This philosopher has done her homework and writes well:
We should expect science to tell us the truth because, by realist lights, this is what science ought to do. Truth – understood as getting things right – is not the aim of science, because it is not what science (or, better, scientists) should aspire to (assuming one has realist leanings). Instead, it is what science ought to do by realist lights. Thus, to judge a scientific theory or model as true is to judge it as one that ‘commands our assent’. Truth, ultimately, is not an aspiration; a desirable (but maybe unachievable) goal; a figment in the mind of the working scientist; or, worse, an insupportable and dispensable burden in scientific research. Truth is a normative commitment inherent in scientific knowledge.
Constructive empiricists, instrumentalists, Jamesian pragmatists, relativists and constructivists do not share the same commitment. They do not share with the realist a suitable notion of ‘rightness’. As an example, compare the normative commitment to get things right with the view of the philosopher Richard Rorty, in whose hands Putnam’s truth as ‘idealised warranted assertibility’ reduces to what is acceptable to ‘us as we should like to be … us educated, sophisticated, tolerant, wet liberals, the people who are always willing to hear the other side, to think out all the implications’. Getting things right is not a norm about us at our best, ‘educated, sophisticated, tolerant, wet liberals’. It is a norm inherent in scientific knowledge. To claim to know something in science (or about a scientific topic or domain) is to claim for the truth of the relevant beliefs about that topic or domain. But, a critic might reply, how can our knowledge – which is perspectival, entrenched in historically and culturally well-defined scientific practices – track the way the world is? How can we be expected to truthfully believe the things we believe in science, despite being situated in a plurality of scientific perspectives? To put it in a different way, how can we – historically and culturally situated epistemic agents – reliably build scientific knowledge over time, despite the possible errors and false steps of past (and current) scientific perspectives?Michela Massimi, “Getting it right” at Aeon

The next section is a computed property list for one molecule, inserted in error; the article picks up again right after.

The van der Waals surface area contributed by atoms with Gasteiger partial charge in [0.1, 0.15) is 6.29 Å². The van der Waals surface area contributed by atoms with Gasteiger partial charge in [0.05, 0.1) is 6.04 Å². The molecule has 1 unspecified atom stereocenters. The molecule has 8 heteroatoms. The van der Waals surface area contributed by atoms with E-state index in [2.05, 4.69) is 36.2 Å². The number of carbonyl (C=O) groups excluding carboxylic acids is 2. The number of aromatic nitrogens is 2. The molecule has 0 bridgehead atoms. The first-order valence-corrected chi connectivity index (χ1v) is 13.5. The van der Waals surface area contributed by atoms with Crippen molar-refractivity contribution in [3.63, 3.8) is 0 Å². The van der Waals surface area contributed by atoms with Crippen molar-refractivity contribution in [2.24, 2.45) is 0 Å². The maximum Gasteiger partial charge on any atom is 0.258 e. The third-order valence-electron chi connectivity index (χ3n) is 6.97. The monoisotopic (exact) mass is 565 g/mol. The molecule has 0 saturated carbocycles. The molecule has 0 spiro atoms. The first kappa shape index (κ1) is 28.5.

But in a world of intelligent people who believe they are Darwinian animals seeking survival, whose supposed selfish genes unaccountably seek to reproduce themselves, her fine words will not, of course, be any use. Not against the rent-seeking and plunder-seeking assailants in a war on math, and science, squabbling over the carcass. Having wasted the humanities disciplines, as the Sokal hoax on social sciences last year shows, they are moving on into lusher fields of funding.
Science is not only comparatively rich, it is largely undefended. Its bureaucrats are accustomed to bowing to ideological demands from social justice warriors, not resisting them, for reasons of public relations. And at the end of the day, the ‘crat still has a job. That becomes the main thing, just to survive the next politically motivated chop. Darwinian evolutionary biologist Jerry Coyne is a figure of interest because he is slowly learning that. One doesn’tenvy him, learning how his colleagues will behave.
See also: Putting a respectable face on persecuting the social justice science hoaxers
Embattled “Social Sciences Hoax” Prof Is Not A Hero, He’s A Canary
Social Science Hoaxer’s Job At Risk For Revealing “Bias”
Sokal hoaxes strike social science again
Exposing gender studies as a Sokal hoax
Social Science Hoax Papers Is One Of RealClearScience’s Top Junk Science Stories Of 2018
Alan Sokal, Buy Yourself A Latte: “Star Wars” Biology Paper Accepted
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